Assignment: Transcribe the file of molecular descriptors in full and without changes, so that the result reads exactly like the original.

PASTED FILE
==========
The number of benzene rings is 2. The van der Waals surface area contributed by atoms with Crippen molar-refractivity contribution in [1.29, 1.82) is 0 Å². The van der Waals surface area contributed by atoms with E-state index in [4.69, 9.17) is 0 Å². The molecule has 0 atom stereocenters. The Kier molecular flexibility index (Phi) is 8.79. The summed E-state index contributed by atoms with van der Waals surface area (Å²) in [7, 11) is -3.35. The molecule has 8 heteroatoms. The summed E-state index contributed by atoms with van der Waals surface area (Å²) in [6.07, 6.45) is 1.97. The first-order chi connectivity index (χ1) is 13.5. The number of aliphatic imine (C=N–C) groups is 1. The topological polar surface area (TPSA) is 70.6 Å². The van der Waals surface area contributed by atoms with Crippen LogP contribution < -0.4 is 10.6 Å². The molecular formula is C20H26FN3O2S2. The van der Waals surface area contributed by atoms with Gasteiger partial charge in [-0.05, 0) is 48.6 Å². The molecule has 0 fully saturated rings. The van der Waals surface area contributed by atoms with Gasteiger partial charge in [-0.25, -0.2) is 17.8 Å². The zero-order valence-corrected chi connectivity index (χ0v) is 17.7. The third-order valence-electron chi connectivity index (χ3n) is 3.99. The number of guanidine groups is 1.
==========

The number of benzene rings is 2. The van der Waals surface area contributed by atoms with Crippen molar-refractivity contribution in [1.29, 1.82) is 0 Å². The van der Waals surface area contributed by atoms with E-state index in [4.69, 9.17) is 0 Å². The molecule has 0 atom stereocenters. The Kier molecular flexibility index (Phi) is 8.79. The summed E-state index contributed by atoms with van der Waals surface area (Å²) in [7, 11) is -3.35. The molecule has 8 heteroatoms. The summed E-state index contributed by atoms with van der Waals surface area (Å²) in [6.07, 6.45) is 1.97. The first-order chi connectivity index (χ1) is 13.5. The number of aliphatic imine (C=N–C) groups is 1. The topological polar surface area (TPSA) is 70.6 Å². The van der Waals surface area contributed by atoms with Crippen LogP contribution < -0.4 is 10.6 Å². The molecular formula is C20H26FN3O2S2. The van der Waals surface area contributed by atoms with Gasteiger partial charge in [-0.05, 0) is 48.6 Å². The molecule has 0 fully saturated rings. The van der Waals surface area contributed by atoms with Gasteiger partial charge in [-0.25, -0.2) is 17.8 Å². The zero-order valence-corrected chi connectivity index (χ0v) is 17.7. The third-order valence-electron chi connectivity index (χ3n) is 3.99. The number of guanidine groups is 1.